Munich in March
A city in which the ruins of history survive to serve as warnings for the present and pointers to a different future…
German memorials honour the brave resistors of Nazism, unreservedly condemn the perpetrators, apologise to the victims and warn us all to remain vigilant so these things can never happen again.
A video installation outside the former Nazi headquarters
In honour of Georg Elser, who tried but failed to single-handedly blow up Hitler and other high-ranking Nazi leaders on 8th November 1939. Elser was held prisoner for five years and then executed in Dachau.
A large open square with benches created in the heart of Munich in 1946, dedicated to remembering the reasons why the victims of Nazism were targeted: for their politics or religion, for their sexual identity, disabilities, race, for being Jewish or for not doing the Hitler salute…
An eternal flame has been burning since 1985. A warning as much as a commemoration
Dachau concentration camp, one of the first, started in 1933. Birdsong filled silence seemed to say what words can’t.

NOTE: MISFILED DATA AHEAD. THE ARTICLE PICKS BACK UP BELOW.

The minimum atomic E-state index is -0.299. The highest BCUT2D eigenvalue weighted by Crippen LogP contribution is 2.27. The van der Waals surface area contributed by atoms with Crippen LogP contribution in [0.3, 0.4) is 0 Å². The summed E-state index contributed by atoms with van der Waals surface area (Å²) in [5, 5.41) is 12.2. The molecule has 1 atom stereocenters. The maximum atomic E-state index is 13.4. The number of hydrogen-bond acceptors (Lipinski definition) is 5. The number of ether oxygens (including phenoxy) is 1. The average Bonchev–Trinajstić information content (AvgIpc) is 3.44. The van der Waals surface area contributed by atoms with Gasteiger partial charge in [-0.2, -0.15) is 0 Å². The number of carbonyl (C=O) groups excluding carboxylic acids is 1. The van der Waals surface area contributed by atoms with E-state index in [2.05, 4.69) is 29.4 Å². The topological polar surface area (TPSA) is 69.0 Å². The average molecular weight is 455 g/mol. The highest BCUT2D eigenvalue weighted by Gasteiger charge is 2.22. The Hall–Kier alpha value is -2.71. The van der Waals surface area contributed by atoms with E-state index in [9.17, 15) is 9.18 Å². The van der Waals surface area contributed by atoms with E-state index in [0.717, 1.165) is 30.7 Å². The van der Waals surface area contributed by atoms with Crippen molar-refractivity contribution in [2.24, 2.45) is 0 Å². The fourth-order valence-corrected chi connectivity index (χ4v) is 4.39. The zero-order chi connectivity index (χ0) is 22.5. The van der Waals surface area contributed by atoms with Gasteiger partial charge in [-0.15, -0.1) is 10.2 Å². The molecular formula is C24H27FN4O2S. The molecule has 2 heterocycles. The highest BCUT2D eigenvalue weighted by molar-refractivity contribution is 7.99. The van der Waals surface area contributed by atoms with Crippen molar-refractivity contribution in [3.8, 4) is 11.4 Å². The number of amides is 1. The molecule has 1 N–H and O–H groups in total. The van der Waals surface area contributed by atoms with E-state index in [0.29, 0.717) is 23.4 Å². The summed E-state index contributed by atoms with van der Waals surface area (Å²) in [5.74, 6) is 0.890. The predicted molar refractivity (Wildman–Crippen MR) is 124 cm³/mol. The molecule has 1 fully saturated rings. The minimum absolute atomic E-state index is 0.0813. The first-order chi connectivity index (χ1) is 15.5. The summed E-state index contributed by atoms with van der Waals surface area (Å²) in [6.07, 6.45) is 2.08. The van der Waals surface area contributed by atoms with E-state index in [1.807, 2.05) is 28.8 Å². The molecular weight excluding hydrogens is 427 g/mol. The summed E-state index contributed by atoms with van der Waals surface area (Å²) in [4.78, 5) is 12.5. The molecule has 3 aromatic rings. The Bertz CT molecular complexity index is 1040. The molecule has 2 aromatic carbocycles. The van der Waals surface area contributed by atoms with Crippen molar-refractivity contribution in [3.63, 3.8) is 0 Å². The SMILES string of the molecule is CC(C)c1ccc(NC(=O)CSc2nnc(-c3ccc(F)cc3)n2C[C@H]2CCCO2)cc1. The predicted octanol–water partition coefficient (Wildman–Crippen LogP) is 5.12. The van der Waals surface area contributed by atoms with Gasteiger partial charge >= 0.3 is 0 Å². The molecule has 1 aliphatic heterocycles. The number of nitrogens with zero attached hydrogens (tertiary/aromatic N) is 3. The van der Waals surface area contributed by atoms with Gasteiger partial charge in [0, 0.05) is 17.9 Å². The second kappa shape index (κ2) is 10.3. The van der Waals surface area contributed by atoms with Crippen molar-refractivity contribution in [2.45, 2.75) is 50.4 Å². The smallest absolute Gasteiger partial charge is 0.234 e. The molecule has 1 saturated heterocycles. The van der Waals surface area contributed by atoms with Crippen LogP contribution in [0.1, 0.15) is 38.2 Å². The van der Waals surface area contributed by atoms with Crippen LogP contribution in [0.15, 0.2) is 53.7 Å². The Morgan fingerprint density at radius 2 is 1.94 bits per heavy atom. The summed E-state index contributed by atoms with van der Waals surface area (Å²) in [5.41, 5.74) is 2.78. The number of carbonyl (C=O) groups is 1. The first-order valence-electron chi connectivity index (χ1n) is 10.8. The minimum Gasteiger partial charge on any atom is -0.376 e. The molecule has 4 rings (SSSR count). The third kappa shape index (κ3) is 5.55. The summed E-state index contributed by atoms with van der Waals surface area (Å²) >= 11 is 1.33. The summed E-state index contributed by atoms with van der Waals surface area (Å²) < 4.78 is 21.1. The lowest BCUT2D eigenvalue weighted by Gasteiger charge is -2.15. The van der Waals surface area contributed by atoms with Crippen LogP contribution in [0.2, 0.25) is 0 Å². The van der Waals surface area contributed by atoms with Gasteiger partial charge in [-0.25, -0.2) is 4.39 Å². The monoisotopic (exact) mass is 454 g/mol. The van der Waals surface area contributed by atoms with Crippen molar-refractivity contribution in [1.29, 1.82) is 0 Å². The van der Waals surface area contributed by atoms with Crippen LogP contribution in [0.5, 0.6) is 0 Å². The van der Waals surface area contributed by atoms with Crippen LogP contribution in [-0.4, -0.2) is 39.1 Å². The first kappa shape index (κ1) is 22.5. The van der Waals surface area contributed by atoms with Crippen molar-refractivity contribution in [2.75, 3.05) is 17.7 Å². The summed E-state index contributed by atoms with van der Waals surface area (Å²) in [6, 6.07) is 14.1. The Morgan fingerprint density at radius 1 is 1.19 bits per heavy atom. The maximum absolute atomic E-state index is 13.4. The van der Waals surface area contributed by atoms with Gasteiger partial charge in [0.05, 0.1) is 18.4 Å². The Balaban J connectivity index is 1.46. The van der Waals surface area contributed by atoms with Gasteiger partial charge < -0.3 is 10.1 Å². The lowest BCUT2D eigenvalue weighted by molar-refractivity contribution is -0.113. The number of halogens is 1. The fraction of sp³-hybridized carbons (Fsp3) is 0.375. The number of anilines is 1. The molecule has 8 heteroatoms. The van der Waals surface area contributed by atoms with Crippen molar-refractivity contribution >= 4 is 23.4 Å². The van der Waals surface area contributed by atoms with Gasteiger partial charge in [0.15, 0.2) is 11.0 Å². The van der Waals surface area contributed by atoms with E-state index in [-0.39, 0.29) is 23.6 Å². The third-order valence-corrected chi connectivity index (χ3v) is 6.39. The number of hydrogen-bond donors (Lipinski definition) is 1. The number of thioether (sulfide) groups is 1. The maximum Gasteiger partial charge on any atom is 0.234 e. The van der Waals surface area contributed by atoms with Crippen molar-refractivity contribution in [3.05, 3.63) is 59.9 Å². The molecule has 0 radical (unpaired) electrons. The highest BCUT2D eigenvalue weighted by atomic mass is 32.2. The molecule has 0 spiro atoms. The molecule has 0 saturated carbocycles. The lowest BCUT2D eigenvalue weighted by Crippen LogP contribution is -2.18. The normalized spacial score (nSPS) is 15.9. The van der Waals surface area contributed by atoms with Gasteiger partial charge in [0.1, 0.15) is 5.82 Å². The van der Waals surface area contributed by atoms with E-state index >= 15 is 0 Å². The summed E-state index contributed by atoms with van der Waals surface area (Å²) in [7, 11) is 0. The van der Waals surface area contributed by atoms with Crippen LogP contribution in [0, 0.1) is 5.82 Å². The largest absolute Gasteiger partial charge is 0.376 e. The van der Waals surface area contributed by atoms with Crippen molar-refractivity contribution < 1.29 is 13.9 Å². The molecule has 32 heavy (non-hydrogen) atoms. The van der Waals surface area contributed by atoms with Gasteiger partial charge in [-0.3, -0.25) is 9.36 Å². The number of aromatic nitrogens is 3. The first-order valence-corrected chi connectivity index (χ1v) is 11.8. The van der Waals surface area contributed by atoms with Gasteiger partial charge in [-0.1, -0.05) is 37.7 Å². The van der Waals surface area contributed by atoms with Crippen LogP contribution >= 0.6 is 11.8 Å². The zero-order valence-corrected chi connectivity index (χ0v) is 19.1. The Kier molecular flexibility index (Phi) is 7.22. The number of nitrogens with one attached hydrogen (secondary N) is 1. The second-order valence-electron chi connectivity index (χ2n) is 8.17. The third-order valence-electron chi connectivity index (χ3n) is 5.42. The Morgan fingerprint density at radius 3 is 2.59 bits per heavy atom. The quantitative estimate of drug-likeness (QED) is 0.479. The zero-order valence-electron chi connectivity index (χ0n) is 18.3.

Infront of the Staatskanzlei / State Chancellery…
a memorial to Munich’s fallen soldiers in WWI. After WWII few if any memorials were built honouring Germany’s soldiers, but gradually inscriptions were added to remember the fallen and missing.
Remembering Sophie Scholl, the 21 year old student, and the White Rose Resistance members who were arrested and executed for distributing anti-war leaflets.
In memory of those citizens who risked their lives taking this alley in order to avoid walking past the Nazi Commemoration of the Beerhall Putsch, where it was obligatory to do the Nazi salute.
Jewish memorial at Dachau